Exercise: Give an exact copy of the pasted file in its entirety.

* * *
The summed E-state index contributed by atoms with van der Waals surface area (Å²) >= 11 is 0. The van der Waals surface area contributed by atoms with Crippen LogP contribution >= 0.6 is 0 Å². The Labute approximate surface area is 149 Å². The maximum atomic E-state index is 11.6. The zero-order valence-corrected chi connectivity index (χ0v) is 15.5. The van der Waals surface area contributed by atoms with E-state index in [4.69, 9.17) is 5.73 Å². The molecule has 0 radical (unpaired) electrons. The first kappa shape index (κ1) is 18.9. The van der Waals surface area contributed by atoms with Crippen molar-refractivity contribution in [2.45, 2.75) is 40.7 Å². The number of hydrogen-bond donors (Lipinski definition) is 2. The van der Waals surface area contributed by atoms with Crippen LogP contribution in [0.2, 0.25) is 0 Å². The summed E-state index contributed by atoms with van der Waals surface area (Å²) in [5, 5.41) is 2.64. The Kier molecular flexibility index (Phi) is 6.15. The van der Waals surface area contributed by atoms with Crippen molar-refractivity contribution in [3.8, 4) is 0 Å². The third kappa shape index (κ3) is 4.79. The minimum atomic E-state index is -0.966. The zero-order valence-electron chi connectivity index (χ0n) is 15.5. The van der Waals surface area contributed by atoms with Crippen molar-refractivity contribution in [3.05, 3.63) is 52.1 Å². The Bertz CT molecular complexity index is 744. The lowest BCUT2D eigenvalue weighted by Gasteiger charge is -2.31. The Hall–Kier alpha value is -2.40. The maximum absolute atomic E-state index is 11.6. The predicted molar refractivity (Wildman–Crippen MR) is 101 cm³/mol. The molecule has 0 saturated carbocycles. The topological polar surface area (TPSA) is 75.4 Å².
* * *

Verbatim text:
The summed E-state index contributed by atoms with van der Waals surface area (Å²) >= 11 is 0. The van der Waals surface area contributed by atoms with Crippen LogP contribution >= 0.6 is 0 Å². The Labute approximate surface area is 149 Å². The maximum atomic E-state index is 11.6. The zero-order valence-corrected chi connectivity index (χ0v) is 15.5. The van der Waals surface area contributed by atoms with E-state index in [4.69, 9.17) is 5.73 Å². The molecule has 0 radical (unpaired) electrons. The first kappa shape index (κ1) is 18.9. The van der Waals surface area contributed by atoms with Crippen molar-refractivity contribution in [2.45, 2.75) is 40.7 Å². The number of hydrogen-bond donors (Lipinski definition) is 2. The van der Waals surface area contributed by atoms with Crippen LogP contribution in [0.2, 0.25) is 0 Å². The summed E-state index contributed by atoms with van der Waals surface area (Å²) in [5, 5.41) is 2.64. The Kier molecular flexibility index (Phi) is 6.15. The van der Waals surface area contributed by atoms with Crippen molar-refractivity contribution in [3.8, 4) is 0 Å². The third kappa shape index (κ3) is 4.79. The minimum atomic E-state index is -0.966. The zero-order valence-electron chi connectivity index (χ0n) is 15.5. The van der Waals surface area contributed by atoms with Crippen molar-refractivity contribution in [3.05, 3.63) is 52.1 Å². The Bertz CT molecular complexity index is 744. The lowest BCUT2D eigenvalue weighted by Gasteiger charge is -2.31. The Hall–Kier alpha value is -2.40. The maximum absolute atomic E-state index is 11.6. The predicted molar refractivity (Wildman–Crippen MR) is 101 cm³/mol. The molecule has 0 saturated carbocycles. The topological polar surface area (TPSA) is 75.4 Å².